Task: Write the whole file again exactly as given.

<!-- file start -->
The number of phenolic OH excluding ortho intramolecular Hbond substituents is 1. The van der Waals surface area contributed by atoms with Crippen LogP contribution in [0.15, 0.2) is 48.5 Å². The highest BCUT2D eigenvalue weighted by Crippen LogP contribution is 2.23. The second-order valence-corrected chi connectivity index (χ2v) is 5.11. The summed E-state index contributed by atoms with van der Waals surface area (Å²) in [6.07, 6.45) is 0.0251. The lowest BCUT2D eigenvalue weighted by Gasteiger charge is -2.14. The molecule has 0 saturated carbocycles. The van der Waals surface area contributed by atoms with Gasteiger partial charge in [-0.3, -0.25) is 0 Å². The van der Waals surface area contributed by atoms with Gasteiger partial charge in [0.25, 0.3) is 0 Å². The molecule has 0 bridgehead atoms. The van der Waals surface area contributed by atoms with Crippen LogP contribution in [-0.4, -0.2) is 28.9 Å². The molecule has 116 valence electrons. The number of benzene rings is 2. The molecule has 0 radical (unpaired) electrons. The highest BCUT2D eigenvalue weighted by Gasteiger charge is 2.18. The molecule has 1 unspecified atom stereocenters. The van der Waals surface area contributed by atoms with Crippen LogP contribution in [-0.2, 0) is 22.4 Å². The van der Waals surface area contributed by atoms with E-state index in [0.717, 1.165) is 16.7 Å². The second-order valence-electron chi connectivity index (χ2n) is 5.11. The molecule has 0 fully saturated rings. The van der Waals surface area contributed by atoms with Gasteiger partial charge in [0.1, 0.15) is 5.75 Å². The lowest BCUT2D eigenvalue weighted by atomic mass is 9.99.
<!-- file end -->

The number of phenolic OH excluding ortho intramolecular Hbond substituents is 1. The van der Waals surface area contributed by atoms with Crippen LogP contribution in [0.15, 0.2) is 48.5 Å². The highest BCUT2D eigenvalue weighted by Crippen LogP contribution is 2.23. The second-order valence-corrected chi connectivity index (χ2v) is 5.11. The summed E-state index contributed by atoms with van der Waals surface area (Å²) in [6.07, 6.45) is 0.0251. The lowest BCUT2D eigenvalue weighted by Gasteiger charge is -2.14. The molecule has 0 saturated carbocycles. The van der Waals surface area contributed by atoms with Gasteiger partial charge in [-0.3, -0.25) is 0 Å². The van der Waals surface area contributed by atoms with Gasteiger partial charge in [0.25, 0.3) is 0 Å². The molecule has 0 bridgehead atoms. The van der Waals surface area contributed by atoms with Crippen LogP contribution in [-0.4, -0.2) is 28.9 Å². The molecule has 116 valence electrons. The number of benzene rings is 2. The molecule has 0 radical (unpaired) electrons. The highest BCUT2D eigenvalue weighted by Gasteiger charge is 2.18. The molecule has 1 unspecified atom stereocenters. The van der Waals surface area contributed by atoms with Crippen LogP contribution in [-0.2, 0) is 22.4 Å². The van der Waals surface area contributed by atoms with E-state index in [0.717, 1.165) is 16.7 Å². The second-order valence-electron chi connectivity index (χ2n) is 5.11. The molecule has 0 fully saturated rings. The van der Waals surface area contributed by atoms with Gasteiger partial charge in [0.1, 0.15) is 5.75 Å². The lowest BCUT2D eigenvalue weighted by atomic mass is 9.99.